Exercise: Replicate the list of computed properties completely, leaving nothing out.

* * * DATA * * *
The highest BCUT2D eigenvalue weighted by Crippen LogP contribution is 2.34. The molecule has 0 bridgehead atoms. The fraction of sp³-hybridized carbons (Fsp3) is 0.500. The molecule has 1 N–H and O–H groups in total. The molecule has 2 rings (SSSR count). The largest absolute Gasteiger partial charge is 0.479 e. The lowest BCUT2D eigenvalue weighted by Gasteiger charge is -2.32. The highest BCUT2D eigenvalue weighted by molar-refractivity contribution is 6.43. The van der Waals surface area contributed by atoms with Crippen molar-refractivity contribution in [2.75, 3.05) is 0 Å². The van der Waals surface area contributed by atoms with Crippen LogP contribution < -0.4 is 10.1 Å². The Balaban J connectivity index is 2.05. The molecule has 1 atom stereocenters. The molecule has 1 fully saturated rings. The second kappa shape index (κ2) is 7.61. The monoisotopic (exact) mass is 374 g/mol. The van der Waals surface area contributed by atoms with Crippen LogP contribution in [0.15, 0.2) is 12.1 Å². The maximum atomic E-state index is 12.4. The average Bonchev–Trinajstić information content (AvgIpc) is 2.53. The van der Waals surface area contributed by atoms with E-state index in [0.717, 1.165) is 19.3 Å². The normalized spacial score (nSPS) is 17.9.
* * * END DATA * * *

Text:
The highest BCUT2D eigenvalue weighted by Crippen LogP contribution is 2.34. The molecule has 0 bridgehead atoms. The fraction of sp³-hybridized carbons (Fsp3) is 0.500. The molecule has 1 N–H and O–H groups in total. The molecule has 2 rings (SSSR count). The largest absolute Gasteiger partial charge is 0.479 e. The lowest BCUT2D eigenvalue weighted by Gasteiger charge is -2.32. The highest BCUT2D eigenvalue weighted by molar-refractivity contribution is 6.43. The van der Waals surface area contributed by atoms with Crippen molar-refractivity contribution in [2.75, 3.05) is 0 Å². The van der Waals surface area contributed by atoms with Crippen LogP contribution < -0.4 is 10.1 Å². The Balaban J connectivity index is 2.05. The molecule has 1 atom stereocenters. The molecule has 1 fully saturated rings. The second kappa shape index (κ2) is 7.61. The monoisotopic (exact) mass is 374 g/mol. The van der Waals surface area contributed by atoms with Crippen LogP contribution in [0.15, 0.2) is 12.1 Å². The maximum atomic E-state index is 12.4. The average Bonchev–Trinajstić information content (AvgIpc) is 2.53. The van der Waals surface area contributed by atoms with E-state index in [0.717, 1.165) is 19.3 Å². The normalized spacial score (nSPS) is 17.9.